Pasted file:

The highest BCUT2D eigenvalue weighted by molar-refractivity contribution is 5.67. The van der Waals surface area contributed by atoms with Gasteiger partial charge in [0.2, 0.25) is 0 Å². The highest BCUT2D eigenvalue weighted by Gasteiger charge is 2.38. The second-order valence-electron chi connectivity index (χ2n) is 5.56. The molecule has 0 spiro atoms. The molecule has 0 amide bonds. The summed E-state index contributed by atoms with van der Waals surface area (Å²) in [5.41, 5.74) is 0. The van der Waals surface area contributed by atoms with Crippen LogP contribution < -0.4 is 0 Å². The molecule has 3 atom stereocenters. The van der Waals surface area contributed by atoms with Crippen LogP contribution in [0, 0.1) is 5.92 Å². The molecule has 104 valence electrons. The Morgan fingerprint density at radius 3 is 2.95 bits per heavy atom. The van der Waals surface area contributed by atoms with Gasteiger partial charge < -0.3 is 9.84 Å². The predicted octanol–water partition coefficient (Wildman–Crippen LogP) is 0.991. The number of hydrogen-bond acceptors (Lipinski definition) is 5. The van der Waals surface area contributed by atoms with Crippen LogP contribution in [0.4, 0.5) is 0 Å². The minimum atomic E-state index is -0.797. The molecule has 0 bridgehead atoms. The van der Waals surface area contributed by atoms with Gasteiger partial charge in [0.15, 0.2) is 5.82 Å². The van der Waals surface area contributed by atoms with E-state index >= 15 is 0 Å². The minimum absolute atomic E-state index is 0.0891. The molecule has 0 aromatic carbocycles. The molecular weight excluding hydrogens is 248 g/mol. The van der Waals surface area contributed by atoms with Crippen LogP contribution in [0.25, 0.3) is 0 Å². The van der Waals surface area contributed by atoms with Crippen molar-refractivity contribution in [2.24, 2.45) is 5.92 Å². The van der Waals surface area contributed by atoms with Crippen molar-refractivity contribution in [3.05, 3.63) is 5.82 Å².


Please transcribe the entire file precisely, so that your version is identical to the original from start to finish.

The highest BCUT2D eigenvalue weighted by molar-refractivity contribution is 5.67. The van der Waals surface area contributed by atoms with Gasteiger partial charge in [0.2, 0.25) is 0 Å². The highest BCUT2D eigenvalue weighted by Gasteiger charge is 2.38. The second-order valence-electron chi connectivity index (χ2n) is 5.56. The molecule has 0 spiro atoms. The molecule has 0 amide bonds. The summed E-state index contributed by atoms with van der Waals surface area (Å²) in [5.41, 5.74) is 0. The van der Waals surface area contributed by atoms with Crippen LogP contribution < -0.4 is 0 Å². The molecule has 3 atom stereocenters. The van der Waals surface area contributed by atoms with Crippen LogP contribution in [0, 0.1) is 5.92 Å². The molecule has 104 valence electrons. The Morgan fingerprint density at radius 3 is 2.95 bits per heavy atom. The van der Waals surface area contributed by atoms with Gasteiger partial charge < -0.3 is 9.84 Å². The predicted octanol–water partition coefficient (Wildman–Crippen LogP) is 0.991. The number of hydrogen-bond acceptors (Lipinski definition) is 5. The van der Waals surface area contributed by atoms with Crippen LogP contribution in [0.4, 0.5) is 0 Å². The minimum atomic E-state index is -0.797. The molecule has 0 bridgehead atoms. The van der Waals surface area contributed by atoms with Gasteiger partial charge in [0.15, 0.2) is 5.82 Å². The van der Waals surface area contributed by atoms with E-state index >= 15 is 0 Å². The minimum absolute atomic E-state index is 0.0891. The molecule has 0 aromatic carbocycles. The molecular weight excluding hydrogens is 248 g/mol. The van der Waals surface area contributed by atoms with Crippen LogP contribution in [0.25, 0.3) is 0 Å². The van der Waals surface area contributed by atoms with Crippen molar-refractivity contribution in [2.24, 2.45) is 5.92 Å². The van der Waals surface area contributed by atoms with Crippen molar-refractivity contribution in [3.05, 3.63) is 5.82 Å².